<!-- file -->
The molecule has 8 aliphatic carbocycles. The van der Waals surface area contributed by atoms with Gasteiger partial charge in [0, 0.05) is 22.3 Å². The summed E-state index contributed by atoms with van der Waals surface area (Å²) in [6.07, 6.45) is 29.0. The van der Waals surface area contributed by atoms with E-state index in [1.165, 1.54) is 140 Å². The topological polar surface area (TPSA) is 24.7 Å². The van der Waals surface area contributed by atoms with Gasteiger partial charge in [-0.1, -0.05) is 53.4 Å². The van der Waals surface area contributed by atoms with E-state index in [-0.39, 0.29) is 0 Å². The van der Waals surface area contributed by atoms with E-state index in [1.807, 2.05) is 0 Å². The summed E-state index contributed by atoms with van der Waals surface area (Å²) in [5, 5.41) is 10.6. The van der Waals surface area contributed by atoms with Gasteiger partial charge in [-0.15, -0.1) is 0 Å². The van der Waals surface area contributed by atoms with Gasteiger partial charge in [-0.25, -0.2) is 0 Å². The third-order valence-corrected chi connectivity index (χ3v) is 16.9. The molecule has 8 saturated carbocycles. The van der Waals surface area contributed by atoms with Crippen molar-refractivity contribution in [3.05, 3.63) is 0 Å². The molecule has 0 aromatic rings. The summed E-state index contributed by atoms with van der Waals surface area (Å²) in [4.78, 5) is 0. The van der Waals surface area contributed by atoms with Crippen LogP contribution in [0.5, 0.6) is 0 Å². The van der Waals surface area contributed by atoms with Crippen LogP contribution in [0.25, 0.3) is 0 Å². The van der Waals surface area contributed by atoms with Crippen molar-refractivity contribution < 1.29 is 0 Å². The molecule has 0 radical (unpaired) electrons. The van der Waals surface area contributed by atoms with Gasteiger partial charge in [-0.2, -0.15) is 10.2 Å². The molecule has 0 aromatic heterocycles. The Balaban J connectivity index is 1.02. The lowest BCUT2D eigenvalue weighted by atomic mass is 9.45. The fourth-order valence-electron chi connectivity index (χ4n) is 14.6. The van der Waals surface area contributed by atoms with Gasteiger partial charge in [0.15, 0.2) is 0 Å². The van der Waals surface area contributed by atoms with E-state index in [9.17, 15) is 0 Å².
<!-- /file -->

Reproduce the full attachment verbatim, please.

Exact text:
The molecule has 8 aliphatic carbocycles. The van der Waals surface area contributed by atoms with Gasteiger partial charge in [0, 0.05) is 22.3 Å². The summed E-state index contributed by atoms with van der Waals surface area (Å²) in [6.07, 6.45) is 29.0. The van der Waals surface area contributed by atoms with E-state index in [1.165, 1.54) is 140 Å². The topological polar surface area (TPSA) is 24.7 Å². The van der Waals surface area contributed by atoms with Gasteiger partial charge in [-0.1, -0.05) is 53.4 Å². The van der Waals surface area contributed by atoms with E-state index in [-0.39, 0.29) is 0 Å². The van der Waals surface area contributed by atoms with E-state index in [1.807, 2.05) is 0 Å². The summed E-state index contributed by atoms with van der Waals surface area (Å²) in [5, 5.41) is 10.6. The van der Waals surface area contributed by atoms with Gasteiger partial charge in [-0.15, -0.1) is 0 Å². The van der Waals surface area contributed by atoms with Gasteiger partial charge in [-0.25, -0.2) is 0 Å². The third-order valence-corrected chi connectivity index (χ3v) is 16.9. The molecule has 8 saturated carbocycles. The van der Waals surface area contributed by atoms with Crippen molar-refractivity contribution in [3.05, 3.63) is 0 Å². The molecule has 0 aromatic rings. The summed E-state index contributed by atoms with van der Waals surface area (Å²) in [4.78, 5) is 0. The van der Waals surface area contributed by atoms with Crippen LogP contribution in [0.5, 0.6) is 0 Å². The van der Waals surface area contributed by atoms with Crippen LogP contribution in [0.25, 0.3) is 0 Å². The van der Waals surface area contributed by atoms with Crippen molar-refractivity contribution < 1.29 is 0 Å². The molecule has 0 radical (unpaired) electrons. The van der Waals surface area contributed by atoms with Gasteiger partial charge in [-0.2, -0.15) is 10.2 Å². The molecule has 0 aromatic heterocycles. The Balaban J connectivity index is 1.02. The lowest BCUT2D eigenvalue weighted by atomic mass is 9.45. The fourth-order valence-electron chi connectivity index (χ4n) is 14.6. The van der Waals surface area contributed by atoms with Gasteiger partial charge in [0.15, 0.2) is 0 Å². The van der Waals surface area contributed by atoms with E-state index in [9.17, 15) is 0 Å².